At the rate things are going in the province, it might not be around in 2050 to emit any emissions at all.
Even during the plague year, Ottawa cannot get off its carbon-emissions high horse.
A couple of days ago Premier Dwight Ball of Newfoundland and Labrador and a host of others pleaded in a conference call for urgent assistance to the devastated offshore oil industry.
The industry is moving closer to the autopsy table by the hour.
Then from Seamus O’Regan, Newfoundland’s minister in the federal cabinet (wherever it is these days, and whatever it is doing), came an email which pointedly didn’t say it was considering the urgent request — how could it not? — but did say that the “province’s commitment to net zero emissions by 2050 is good for our environment and good for our economic competitiveness.”
In what dreamland did that line emerge? O’Regan gets an emergency request asking for immediate aid from the premier on May 26, 2020, and he emails in response a fantasy projection 30 years into the unknowable future, 2050.
Which, as chance would have it, is presumably around the time Parliament might reopen.
At the rate things are going in Newfoundland, with all major projects canceled or on hold, with deficit and debts at historic levels, with the outports dying, business in lockdown, the tourist industry heading for its worst year in decades, restaurants closed or abandoned, unemployment at a record level … it’s not net carbon emissions going to zero in 2050 that Newfoundland’s minister should be fantasizing over.
Here’s something to chew on: Newfoundland itself might not be around in 2050. There might not be a province to emit the damn emissions.
Newfoundland used to have powerhouse representation. I can only imagine what a difference there would be in the province’s situation today if the sadly departed Hon. John Crosbie was still holding a seat.
I know one thing. He wouldn’t be burbling in some vapid, rote, clammy email — which could have been written by Elizabeth (“oil is dead”) May, or the Sierra Club war room — about carbon emissions or windmills.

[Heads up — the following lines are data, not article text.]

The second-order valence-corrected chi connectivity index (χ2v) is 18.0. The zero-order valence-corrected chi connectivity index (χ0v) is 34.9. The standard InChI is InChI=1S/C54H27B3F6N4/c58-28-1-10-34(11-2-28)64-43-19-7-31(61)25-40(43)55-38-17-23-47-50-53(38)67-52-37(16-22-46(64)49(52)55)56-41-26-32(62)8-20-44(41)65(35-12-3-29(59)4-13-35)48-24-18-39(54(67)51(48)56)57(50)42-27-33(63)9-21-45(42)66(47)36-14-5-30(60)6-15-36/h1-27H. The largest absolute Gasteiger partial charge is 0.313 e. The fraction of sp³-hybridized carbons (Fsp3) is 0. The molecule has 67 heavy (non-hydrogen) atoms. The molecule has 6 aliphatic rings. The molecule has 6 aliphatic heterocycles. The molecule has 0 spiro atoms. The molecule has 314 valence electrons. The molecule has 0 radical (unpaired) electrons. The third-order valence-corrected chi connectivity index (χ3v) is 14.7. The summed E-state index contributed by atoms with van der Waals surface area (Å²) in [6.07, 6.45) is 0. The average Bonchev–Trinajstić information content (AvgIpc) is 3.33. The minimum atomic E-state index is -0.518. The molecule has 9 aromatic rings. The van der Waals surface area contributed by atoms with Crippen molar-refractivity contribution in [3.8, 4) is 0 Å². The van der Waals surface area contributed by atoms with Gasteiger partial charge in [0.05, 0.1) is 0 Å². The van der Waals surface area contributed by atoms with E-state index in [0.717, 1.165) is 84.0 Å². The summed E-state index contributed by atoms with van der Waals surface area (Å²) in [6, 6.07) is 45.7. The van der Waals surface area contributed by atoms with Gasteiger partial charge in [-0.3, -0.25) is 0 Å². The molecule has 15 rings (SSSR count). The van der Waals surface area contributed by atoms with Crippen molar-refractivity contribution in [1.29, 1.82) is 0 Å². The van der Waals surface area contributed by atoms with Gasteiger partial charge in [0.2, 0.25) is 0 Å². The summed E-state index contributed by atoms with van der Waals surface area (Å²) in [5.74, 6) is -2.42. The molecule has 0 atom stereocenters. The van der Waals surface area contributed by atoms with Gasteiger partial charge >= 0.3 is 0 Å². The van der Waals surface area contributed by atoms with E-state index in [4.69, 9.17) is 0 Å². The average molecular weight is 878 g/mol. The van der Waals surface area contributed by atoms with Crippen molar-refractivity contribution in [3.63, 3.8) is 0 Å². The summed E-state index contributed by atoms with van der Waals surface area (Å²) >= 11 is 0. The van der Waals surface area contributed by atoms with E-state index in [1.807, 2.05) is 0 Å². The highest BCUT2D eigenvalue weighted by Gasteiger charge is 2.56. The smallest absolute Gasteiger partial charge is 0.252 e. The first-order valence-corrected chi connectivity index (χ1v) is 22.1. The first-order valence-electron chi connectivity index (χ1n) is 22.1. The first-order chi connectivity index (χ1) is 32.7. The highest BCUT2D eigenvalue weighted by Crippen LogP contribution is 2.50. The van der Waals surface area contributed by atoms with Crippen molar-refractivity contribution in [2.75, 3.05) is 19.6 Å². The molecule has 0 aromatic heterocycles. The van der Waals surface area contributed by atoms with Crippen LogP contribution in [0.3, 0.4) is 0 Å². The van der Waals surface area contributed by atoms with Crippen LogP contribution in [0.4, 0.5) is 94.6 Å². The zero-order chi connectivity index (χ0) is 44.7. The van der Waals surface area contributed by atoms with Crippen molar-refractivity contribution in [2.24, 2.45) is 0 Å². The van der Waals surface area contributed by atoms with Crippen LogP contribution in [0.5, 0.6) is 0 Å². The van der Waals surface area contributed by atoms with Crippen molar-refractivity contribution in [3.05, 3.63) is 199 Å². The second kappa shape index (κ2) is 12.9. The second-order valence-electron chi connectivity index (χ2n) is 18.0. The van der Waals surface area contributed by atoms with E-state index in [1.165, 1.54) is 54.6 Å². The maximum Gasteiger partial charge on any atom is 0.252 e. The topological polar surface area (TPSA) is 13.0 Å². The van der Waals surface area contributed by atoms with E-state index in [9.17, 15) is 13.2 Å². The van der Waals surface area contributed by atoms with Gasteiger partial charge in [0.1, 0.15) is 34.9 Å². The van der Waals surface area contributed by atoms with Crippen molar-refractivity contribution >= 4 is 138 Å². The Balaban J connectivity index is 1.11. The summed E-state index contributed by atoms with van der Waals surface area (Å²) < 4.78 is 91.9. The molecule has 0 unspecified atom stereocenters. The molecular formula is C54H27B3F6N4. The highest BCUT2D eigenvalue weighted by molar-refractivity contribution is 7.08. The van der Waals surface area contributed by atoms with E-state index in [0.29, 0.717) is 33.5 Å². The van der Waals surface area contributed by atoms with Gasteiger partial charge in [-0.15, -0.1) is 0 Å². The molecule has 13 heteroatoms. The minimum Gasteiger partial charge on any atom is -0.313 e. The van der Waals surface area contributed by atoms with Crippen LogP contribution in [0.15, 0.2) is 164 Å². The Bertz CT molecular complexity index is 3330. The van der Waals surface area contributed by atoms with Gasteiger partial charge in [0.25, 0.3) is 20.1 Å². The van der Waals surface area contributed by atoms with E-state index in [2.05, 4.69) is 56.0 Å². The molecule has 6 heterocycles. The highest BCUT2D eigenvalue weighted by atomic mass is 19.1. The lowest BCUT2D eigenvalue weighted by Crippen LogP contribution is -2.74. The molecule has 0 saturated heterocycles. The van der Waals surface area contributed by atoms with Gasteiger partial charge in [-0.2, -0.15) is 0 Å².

But I should be fair. Newfoundland has its spoonful from the tidal sweep of billions that monarch Justin Trudeau has loosed during his pre-noon epiphanies under the Tent of Commons.
A vast $75 million has been authorized. You could host a full IPCC climate conference with that kind of money.
But what for, I hear you ask? Why, as Mr. O’Regan wrote, “to help the industry reduce its greenhouse gas emissions.” Dear god. What is this? Alberta 2.0?
Does he not know, can he not understand, if the industry ceases to exist it won’t need help — I despise this phrase more and more — “to reduce its carbon emissions.” There won’t be any emissions from a dead industry.
As for Premier Ball and his urgent plea, he’s in a separate dreamland.
Does he really think, with all the evidence of Alberta’s plight these past five to 10 years to guide him, that the Trudeau/McKenna/Butts Green Liberal government is going to assist offshore oil?
Appealing to this prime minister about “oil” when he has bigger things on his mind — a seat on the useless UN Security Council, the walk down the cottage steps every morning — is an utter non-starter.
He could just as well have gone up to the top of Signal Hill and pleaded with the wind-tossed seagulls for help, as send an SOS for the offshore to Ottawa.
Ball could ask himself what’s been the response of Alberta’s calls for the same.
He could remind himself of the pipeline blockade. The demolition by protest and lawfare of every major project attempted. The virtual shutdown of the Alberta economy.
And has Alberta seen any change of attitude towards its energy crisis during the COVID-19 handout orgy?
Premier Ball should by now have realized a simple fact, proven by its policies: Ottawa does not like the oil industry.
The voice of one who knows that industry, Adam Waterman of Alberta, has had this to say about federal “support” during this crisis.
All help comes with the rider “that oil companies show a 30-year climate plan to get a five-year bridge loan.”
He notes that 30 or more companies have tried to “access” the federal program “and are unable.” Unlike Ball, Waterman names the reality. “It would have been more direct to say that oil and gas producers and oilfield service companies need not apply.”
Read rest at National Post
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